A new version of Firefox Reality, Mozilla Corp.’s virtual reality web browser, now brings 360-degree video native support, bookmarks and seven new languages to the 3-D software, the company announced Thursday.
Firefox Reality brought the web browser out of the land of 2-D and into virtual reality in April with its initial release. Since then, it has gained a variety of improvements that affect the user interface, ability to interact with virtual content and the number of platforms it can run on.
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Upon launch, Reality supported only English for its display language and voice recognition. With version 1.1, the browser’s developer team added French, Italian, German, Spanish, Chinese (simplified and traditional), Japanese and Korean.
The theater viewing mode in the VR browser has also been upgraded to work with 360-degree video playback, a common format used to increase immersive experiences in VR.
Also, to bring the browser more in line with standard functions found in web browsers, the new version adds search suggestions in the URL bar and the ability to bookmark web pages. Bookmarks saved in the browser can currently only be accessed locally, allowing for saving and viewing of web pages. However, Mozilla plans to release cross-platform synchronization that will allow bookmarks to be shared between mobile and headset.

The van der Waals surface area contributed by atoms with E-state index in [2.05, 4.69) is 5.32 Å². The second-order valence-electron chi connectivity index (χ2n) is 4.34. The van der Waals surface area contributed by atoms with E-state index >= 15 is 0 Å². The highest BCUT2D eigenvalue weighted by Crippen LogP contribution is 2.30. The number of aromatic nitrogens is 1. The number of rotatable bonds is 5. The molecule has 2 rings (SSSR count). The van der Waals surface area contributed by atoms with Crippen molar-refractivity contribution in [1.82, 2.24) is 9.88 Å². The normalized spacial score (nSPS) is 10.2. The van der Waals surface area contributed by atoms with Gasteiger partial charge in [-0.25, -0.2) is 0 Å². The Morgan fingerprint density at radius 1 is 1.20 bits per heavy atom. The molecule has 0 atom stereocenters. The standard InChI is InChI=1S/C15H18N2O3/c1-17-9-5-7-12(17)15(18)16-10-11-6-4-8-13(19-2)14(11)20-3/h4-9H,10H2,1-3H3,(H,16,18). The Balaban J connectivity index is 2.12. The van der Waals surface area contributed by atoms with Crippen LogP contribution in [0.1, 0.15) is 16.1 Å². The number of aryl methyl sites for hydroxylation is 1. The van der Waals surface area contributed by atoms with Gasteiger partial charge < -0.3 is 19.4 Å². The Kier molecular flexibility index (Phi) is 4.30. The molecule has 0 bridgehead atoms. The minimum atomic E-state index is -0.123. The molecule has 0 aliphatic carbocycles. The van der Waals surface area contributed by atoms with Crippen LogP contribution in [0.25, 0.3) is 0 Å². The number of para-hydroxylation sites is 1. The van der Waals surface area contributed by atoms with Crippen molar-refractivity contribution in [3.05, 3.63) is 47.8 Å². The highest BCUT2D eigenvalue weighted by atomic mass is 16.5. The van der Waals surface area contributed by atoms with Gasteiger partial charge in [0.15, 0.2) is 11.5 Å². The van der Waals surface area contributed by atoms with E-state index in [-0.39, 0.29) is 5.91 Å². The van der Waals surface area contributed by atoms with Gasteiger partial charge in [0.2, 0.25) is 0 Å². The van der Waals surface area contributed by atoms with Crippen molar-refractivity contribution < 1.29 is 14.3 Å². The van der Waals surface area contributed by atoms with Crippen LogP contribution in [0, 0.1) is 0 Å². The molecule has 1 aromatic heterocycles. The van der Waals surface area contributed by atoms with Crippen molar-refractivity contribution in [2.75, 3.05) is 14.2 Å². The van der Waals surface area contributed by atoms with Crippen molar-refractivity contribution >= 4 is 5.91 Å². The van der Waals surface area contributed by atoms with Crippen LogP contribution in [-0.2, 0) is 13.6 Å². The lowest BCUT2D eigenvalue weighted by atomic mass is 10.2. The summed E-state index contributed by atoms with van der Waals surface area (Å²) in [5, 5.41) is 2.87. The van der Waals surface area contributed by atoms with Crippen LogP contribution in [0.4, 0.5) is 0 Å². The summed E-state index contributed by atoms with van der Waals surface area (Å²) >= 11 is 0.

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The Firefox Reality browser can now run on a large number of common VR headsets, including HTC Vive Focus, HTC VIve Wave, Oculus Go and Google Daydream. The software is available for download from HTC Viveport (search for “Firefox Reality”), Oculus store (for Go) and Google Play (for Daydream).
The launch of Firefox Reality, and similar web browser software for VR, follows a trend making VR useful for not just gaming and entertainment but also as a general-purpose platform for productivity and work.
With a VR headset, it is possible to change anywhere into somewhere else, thus helping to limit distractions or simply provide a separate “space” to get things done.
“the aspect of the Virtual Reality block out your major perceptions of reality, visual and audio, makes it an excellent tool for reducing real-world distractions,” said virtuosVR founder Michael Eichenseer, speaking to using VR for training and work.
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To do this properly, all of the tools available on a workstation need to also be reflected in that virtual space. That led to the rise of tools such as the Space VR platform from Pygmal Technologies, Virtual Desktop and the Oculus Desktop (built into the Oculus operating system).
Superdata Research Holdings Inc. estimates that the VR market is poised to reach $7.7 billion in revenue across hardware and software (for a combined market of virtual reality, augmented reality and mixed reality). The same report noted that nearly half of VR’s enterprise users are educational companies and institutions that use VR to assist with training employees.
Forecasts of the VR market show indicate very high growth, with a revenue estimate of more than $20 billion by 2021.
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